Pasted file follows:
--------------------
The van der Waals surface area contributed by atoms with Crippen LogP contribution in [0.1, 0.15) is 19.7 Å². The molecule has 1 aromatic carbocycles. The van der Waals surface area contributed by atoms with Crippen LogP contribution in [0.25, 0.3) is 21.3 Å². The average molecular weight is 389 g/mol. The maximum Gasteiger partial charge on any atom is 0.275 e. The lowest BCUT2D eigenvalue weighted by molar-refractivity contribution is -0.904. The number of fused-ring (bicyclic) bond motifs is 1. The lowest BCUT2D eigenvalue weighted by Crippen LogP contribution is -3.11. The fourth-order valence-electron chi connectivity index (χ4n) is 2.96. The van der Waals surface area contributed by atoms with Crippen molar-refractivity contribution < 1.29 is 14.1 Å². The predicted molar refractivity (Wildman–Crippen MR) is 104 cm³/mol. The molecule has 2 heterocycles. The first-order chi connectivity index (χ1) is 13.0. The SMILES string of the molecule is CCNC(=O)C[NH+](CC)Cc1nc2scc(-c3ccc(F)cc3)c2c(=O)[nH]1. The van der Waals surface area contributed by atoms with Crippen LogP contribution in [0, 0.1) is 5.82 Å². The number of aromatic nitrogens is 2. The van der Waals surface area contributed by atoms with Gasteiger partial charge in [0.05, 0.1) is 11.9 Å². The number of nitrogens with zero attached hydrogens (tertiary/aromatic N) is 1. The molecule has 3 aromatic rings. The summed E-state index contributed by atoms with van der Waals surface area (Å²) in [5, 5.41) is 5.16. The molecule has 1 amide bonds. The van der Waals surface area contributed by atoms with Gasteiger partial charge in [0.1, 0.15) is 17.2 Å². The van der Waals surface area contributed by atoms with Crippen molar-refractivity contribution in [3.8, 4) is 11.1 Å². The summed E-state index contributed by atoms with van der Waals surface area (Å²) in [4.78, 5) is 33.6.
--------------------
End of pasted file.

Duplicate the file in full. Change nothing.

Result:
The van der Waals surface area contributed by atoms with Crippen LogP contribution in [0.1, 0.15) is 19.7 Å². The molecule has 1 aromatic carbocycles. The van der Waals surface area contributed by atoms with Crippen LogP contribution in [0.25, 0.3) is 21.3 Å². The average molecular weight is 389 g/mol. The maximum Gasteiger partial charge on any atom is 0.275 e. The lowest BCUT2D eigenvalue weighted by molar-refractivity contribution is -0.904. The number of fused-ring (bicyclic) bond motifs is 1. The lowest BCUT2D eigenvalue weighted by Crippen LogP contribution is -3.11. The fourth-order valence-electron chi connectivity index (χ4n) is 2.96. The van der Waals surface area contributed by atoms with Crippen molar-refractivity contribution < 1.29 is 14.1 Å². The predicted molar refractivity (Wildman–Crippen MR) is 104 cm³/mol. The molecule has 2 heterocycles. The first-order chi connectivity index (χ1) is 13.0. The SMILES string of the molecule is CCNC(=O)C[NH+](CC)Cc1nc2scc(-c3ccc(F)cc3)c2c(=O)[nH]1. The van der Waals surface area contributed by atoms with Crippen LogP contribution in [0, 0.1) is 5.82 Å². The number of aromatic nitrogens is 2. The van der Waals surface area contributed by atoms with Gasteiger partial charge in [0.05, 0.1) is 11.9 Å². The number of nitrogens with zero attached hydrogens (tertiary/aromatic N) is 1. The molecule has 3 aromatic rings. The summed E-state index contributed by atoms with van der Waals surface area (Å²) in [5, 5.41) is 5.16. The molecule has 1 amide bonds. The van der Waals surface area contributed by atoms with Gasteiger partial charge in [0.1, 0.15) is 17.2 Å². The van der Waals surface area contributed by atoms with Crippen molar-refractivity contribution in [3.8, 4) is 11.1 Å². The summed E-state index contributed by atoms with van der Waals surface area (Å²) in [4.78, 5) is 33.6.